[See Mulla on the Code of Civil Procedure (Act V of 1908) - Fifteenth Edition - Volume I, Pages 246-247.] A corporation in view of Explanation appended to Section 20 of the Code would be deemed to be carrying on business inter alia at a place where it has a subordinate office. Only because, its goods are being sold at a place would thus evidently not mean that it carries a business at that place.
In Dhodha House (supra), the High Court has positively arrived at a finding that the infringement complained of primarily is that of the 1958 Act and not under Copyright Act.
In Patel Field Marshal (supra) again the thrust was on the sale of products and/or advertisement by the Appellant for registration of trade marks in the Trade Marks Journal and other local papers. The Division Bench of the High Court, as has been noticed hereinbefore, did not advert to the issue as to whether the defendant had been selling its product in Delhi on commercial scale or not. It is, therefore, not necessary for us also to dilate further on the said question. We have furthermore noticed hereinbefore that the advertisement appearing in a journal or newspapers by itself would not confer any jurisdiction on the court, if it otherwise did not have any.
In this case, the Delhi High Court could not have invoked its jurisdiction in terms of the 1957 Act. The primary ground upon which the jurisdiction of the original side of the High Court was invoked was the violation of the 1958 Act, but in relation thereto, the provisions of sub- section (2) of Section 62 of the 1957 Act could not be invoked.
The plaintiff was not a resident of Delhi. It has not been able to establish that it carries on any business at Delhi. For our purpose, the question as to whether the defendant had been selling its produce in Delhi or not is wholly irrelevant. It is possible that the goods manufactured by the plaintiff are available in the market of Delhi or they are sold in Delhi but that by itself would not mean that the plaintiff carries on any business in Delhi.
It is not in dispute before us that the application for registration of the trade mark was to be filed either at Bombay or at Ahmedabad. The objections thereto by the plaintiff were also required to be filed at the said places. The jurisdiction of the Delhi court could not have been invoked only on the ground that advertisement in respect thereof was published in the Trade Marks Journal. Section 62 of the 1957 Act, therefore, will have no application. The plaintiff has no branch office at Delhi. Its manufacturing facilities are not available at Delhi. Both its trade mark and copyright are also not registered at Delhi.
Our attention has been drawn to the provisions of Section 45 of the Trade Marks Act; sub-section 2(m) whereof shows that the marks includes a device, brand, brand, heading , label, ticket, name, signature, word, letter, numeral, shape of goods, packaging or combination of colours or any combination thereof. It may be so that in a given case if such label is registered, a violation thereof may give rise to cause of action under the said Act; but only because in a given case, the activities on the part of the defendant may give rise to a cause of action both under the 1958 Act as also under the 1957 Act, the same would not mean, irrespective of the nature of violation, the plaintiff would be entitled to invoke the jurisdiction of the court in terms of sub-section (2) of Section 62 of the 1957 Act.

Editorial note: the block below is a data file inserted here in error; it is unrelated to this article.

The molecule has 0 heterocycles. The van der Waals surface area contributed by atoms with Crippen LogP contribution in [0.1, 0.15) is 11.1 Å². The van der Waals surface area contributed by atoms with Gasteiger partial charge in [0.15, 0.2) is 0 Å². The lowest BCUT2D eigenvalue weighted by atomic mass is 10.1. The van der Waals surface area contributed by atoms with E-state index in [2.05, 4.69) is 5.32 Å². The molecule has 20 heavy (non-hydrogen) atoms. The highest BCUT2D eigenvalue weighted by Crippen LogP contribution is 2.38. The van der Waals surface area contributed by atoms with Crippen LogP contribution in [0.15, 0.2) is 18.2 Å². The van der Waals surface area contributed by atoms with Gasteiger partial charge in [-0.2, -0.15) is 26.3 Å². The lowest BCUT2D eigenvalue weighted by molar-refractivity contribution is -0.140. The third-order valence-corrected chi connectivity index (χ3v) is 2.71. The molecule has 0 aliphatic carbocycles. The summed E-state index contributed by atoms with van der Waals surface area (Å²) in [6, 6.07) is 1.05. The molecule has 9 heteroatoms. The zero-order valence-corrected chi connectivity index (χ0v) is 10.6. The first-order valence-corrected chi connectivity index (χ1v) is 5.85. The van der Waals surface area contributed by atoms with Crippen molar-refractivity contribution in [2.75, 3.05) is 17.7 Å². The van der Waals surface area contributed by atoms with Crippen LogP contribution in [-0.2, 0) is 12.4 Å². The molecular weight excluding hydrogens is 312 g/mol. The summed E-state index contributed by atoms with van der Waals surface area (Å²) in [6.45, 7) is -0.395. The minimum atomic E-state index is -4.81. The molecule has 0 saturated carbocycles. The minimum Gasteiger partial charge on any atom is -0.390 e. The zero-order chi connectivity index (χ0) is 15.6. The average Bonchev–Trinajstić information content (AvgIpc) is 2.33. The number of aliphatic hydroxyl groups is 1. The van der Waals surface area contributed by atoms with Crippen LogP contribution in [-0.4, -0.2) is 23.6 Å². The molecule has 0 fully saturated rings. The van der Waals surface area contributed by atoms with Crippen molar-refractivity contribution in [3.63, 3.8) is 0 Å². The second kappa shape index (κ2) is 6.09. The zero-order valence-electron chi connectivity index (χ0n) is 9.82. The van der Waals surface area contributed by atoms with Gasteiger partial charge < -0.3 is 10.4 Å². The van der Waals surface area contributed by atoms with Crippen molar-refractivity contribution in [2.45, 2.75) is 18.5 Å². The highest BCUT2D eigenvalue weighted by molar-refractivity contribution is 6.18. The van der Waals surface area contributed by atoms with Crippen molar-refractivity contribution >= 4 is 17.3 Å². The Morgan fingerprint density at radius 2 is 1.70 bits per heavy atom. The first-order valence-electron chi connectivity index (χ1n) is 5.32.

For the purpose of invoking the jurisdiction of a court only because two causes of action joined in terms of the provisions of the Code of Civil Procedure, the same would not mean that thereby the jurisdiction can be conferred upon a court which had jurisdiction to try only the suit in respect of one cause of action and not the other. Recourse to the additional forum, however, in a given case, may be taken if both the causes of action arise within the jurisdiction of the court which otherwise had the necessary jurisdiction to decide all the issues.
In this case we have not examined the question as to whether if a cause of action arises under the 1957 Act and the violation of the provisions of the Trade Marks Act is only incidental, a composite suit will lie or not, as such a question does not arise in this case.
In Patel Field Marsahal (supra), however, we may notice that a subsequent development has taken place, namely, after the remand, a learned Single Judge of the Delhi High Court is said to have granted an order of injunction in favour of the plaintiff-respondent and the matter is pending before the Division Bench. As we have not expressed our views on the merit of the matter, it is needless to mention that the Division Bench shall proceed to determine the questions raised before it on their own merits.
For the reasons aforementioned, Civil Appeal No. 6248 of 1997 filed by M/s Dhodha House is dismissed and Civil Appeal No. 16 of 1999 preferred by M/s Patel Field Marshal is allowed. The parties shall pay and bear their own costs.